Published by HarperTeen on March 6, 2018
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A young girl in Harlem discovers slam poetry as a way to understand her mother’s religion and her own relationship to the world. Debut novel of renowned slam poet Elizabeth Acevedo.
Xiomara Batista feels unheard and unable to hide in her Harlem neighborhood. Ever since her body grew into curves, she has learned to let her fists and her fierceness do the talking.
But Xiomara has plenty she wants to say, and she pours all her frustration and passion onto the pages of a leather notebook, reciting the words to herself like prayers—especially after she catches feelings for a boy in her bio class named Aman, who her family can never know about. With Mami’s determination to force her daughter to obey the laws of the church, Xiomara understands that her thoughts are best kept to herself.
So when she is invited to join her school’s slam poetry club, she doesn’t know how she could ever attend without her mami finding out, much less speak her words out loud. But still, she can’t stop thinking about performing her poems.
Because in the face of a world that may not want to hear her, Xiomara refuses to be silent.
Bantering Books Review
I never knew I liked poetry.
I’ve never been drawn to it. I have only ever read it in school, where it often left me bewildered. I would stretch my brain to search for the meaning behind the words of Dickinson, Whitman, and Frost. It was such a struggle. And not a very enjoyable one, at that. I would silently hope that the teacher would not call on me, knowing that I didn’t have many, or any, thoughts to contribute to the class discussion.
But that no longer is the case. Now, I get it. With The Poet X, Elizabeth Acevedo has opened my eyes and mind. I see poetry in a different light. And it is a warm, luminous, enveloping light.
“I only know that learning to believe in the power of my own words has been the most freeing experience of my life. It has brought me the most light. And isn’t that what a poem is? A lantern glowing in the dark.”
The Poet X is a Young Adult novel-in-verse. Through free verse slam poetry, Acevedo tells the story of 15-year-old Xiomara Batista, as she comes of age in Harlem. Her parents are Dominican and her mother, especially, is devoutly religious. So desperate is her mother to force Xiomara to conform to the laws of the Church that she often employs emotional and physical abuse as punishment for Xiomara’s transgressions.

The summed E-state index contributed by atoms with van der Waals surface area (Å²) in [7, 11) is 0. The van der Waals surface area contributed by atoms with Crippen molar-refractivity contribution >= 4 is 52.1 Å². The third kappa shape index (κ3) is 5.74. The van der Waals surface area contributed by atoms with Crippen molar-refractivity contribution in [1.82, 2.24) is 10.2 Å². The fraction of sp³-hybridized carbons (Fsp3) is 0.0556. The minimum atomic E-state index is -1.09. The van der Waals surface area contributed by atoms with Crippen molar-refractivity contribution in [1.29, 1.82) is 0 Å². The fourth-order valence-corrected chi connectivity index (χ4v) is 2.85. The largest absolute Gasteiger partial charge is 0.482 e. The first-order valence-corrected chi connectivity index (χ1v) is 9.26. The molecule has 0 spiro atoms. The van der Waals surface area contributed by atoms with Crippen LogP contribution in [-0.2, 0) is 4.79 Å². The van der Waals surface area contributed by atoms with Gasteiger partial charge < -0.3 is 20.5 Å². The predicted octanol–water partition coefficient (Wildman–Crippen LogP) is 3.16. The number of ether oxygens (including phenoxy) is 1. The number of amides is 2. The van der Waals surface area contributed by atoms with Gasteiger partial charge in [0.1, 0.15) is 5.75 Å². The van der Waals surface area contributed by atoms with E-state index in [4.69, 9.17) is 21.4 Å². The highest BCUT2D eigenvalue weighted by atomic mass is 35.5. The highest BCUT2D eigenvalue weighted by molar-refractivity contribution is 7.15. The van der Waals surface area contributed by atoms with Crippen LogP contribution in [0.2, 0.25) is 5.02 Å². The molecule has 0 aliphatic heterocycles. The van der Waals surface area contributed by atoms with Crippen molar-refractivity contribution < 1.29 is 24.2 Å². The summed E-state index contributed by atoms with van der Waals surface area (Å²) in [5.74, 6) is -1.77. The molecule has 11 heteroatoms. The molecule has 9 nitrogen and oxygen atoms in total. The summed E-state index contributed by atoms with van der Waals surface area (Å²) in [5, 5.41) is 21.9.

There are many, many thoughts swirling in Xiomara’s head — a multitude of emotions, questions, and frustrations. She feels ignored and unheard by her parents. She doubts Christianity, as she feels it is being forced down her throat by her mother. She fights her developing body and the unwanted, harassing attention it brings her from boys and men. She has newfound feelings for a boy in her class at school, even though she knows her parents will not approve.
With having so much to say and no one who will listen, Xiomara turns to her writing journal. And she writes poem after poem after poem. She writes all that she cannot speak. She refuses to be silenced.
One of my reasons for reading The Poet X is that I desired a challenge. I wanted to step outside the box, outside my comfort zone. And I don’t know if I am even qualified to write a review of this novel. This is my very first novel-in-verse, and I have read nothing else to which I can compare it.
But I do know I loved it. Truly loved it. Acevedo’s writing is just so powerful.
Her poetry is raw and razor sharp. Her words are fiery and blaze across the page. They cut like a knife, straight into your soul. The language is spare. Clear and concise. There is no excess. No filler.
We feel Xiomara’s rush of first love, and the headiness it brings her. We feel her anger towards her mother and her internal confusion about religion. We feel her rising indignation from being repeatedly sexually harassed at school and in her neighborhood.
“When I’m told to have faith
in the father the son
in men . . . and men are the first ones
to make me feel so small.”
We feel it all. And it is a beautiful thing.
Had it not been for the quick ending, The Poet X would have garnered a full five stars from me. But the story is too easily and tidily wrapped up. Particularly, the resolution of the story line regarding Xiomara’s relationship with her mother. It just doesn’t ring true, what with the speed of it all.
If The Poet X calls to you, answer the call. If you feel any pull to read it, allow yourself to be pulled. Challenge yourself. Try something different. For —
“There is power in the word.”